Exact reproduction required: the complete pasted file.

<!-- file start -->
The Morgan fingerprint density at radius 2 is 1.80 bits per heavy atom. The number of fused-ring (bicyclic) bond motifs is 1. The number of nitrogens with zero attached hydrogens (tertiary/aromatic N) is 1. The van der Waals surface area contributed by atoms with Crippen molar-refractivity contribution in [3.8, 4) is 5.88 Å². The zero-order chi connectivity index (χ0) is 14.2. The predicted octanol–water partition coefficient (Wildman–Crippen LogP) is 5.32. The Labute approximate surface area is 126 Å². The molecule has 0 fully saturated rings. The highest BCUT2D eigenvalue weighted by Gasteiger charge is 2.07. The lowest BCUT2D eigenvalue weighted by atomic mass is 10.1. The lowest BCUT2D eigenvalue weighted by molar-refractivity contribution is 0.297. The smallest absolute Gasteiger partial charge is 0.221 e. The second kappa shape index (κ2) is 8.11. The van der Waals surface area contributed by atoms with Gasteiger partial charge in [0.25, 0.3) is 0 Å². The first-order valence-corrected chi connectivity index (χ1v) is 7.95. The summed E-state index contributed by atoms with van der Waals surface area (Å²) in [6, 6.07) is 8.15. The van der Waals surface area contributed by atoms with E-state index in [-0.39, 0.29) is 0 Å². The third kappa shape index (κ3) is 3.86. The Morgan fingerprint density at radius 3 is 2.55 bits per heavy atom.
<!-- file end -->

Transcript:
The Morgan fingerprint density at radius 2 is 1.80 bits per heavy atom. The number of fused-ring (bicyclic) bond motifs is 1. The number of nitrogens with zero attached hydrogens (tertiary/aromatic N) is 1. The van der Waals surface area contributed by atoms with Crippen molar-refractivity contribution in [3.8, 4) is 5.88 Å². The zero-order chi connectivity index (χ0) is 14.2. The predicted octanol–water partition coefficient (Wildman–Crippen LogP) is 5.32. The Labute approximate surface area is 126 Å². The molecule has 0 fully saturated rings. The highest BCUT2D eigenvalue weighted by Gasteiger charge is 2.07. The lowest BCUT2D eigenvalue weighted by atomic mass is 10.1. The lowest BCUT2D eigenvalue weighted by molar-refractivity contribution is 0.297. The smallest absolute Gasteiger partial charge is 0.221 e. The second kappa shape index (κ2) is 8.11. The van der Waals surface area contributed by atoms with Gasteiger partial charge in [0.25, 0.3) is 0 Å². The first-order valence-corrected chi connectivity index (χ1v) is 7.95. The summed E-state index contributed by atoms with van der Waals surface area (Å²) in [6, 6.07) is 8.15. The van der Waals surface area contributed by atoms with E-state index in [-0.39, 0.29) is 0 Å². The third kappa shape index (κ3) is 3.86. The Morgan fingerprint density at radius 3 is 2.55 bits per heavy atom.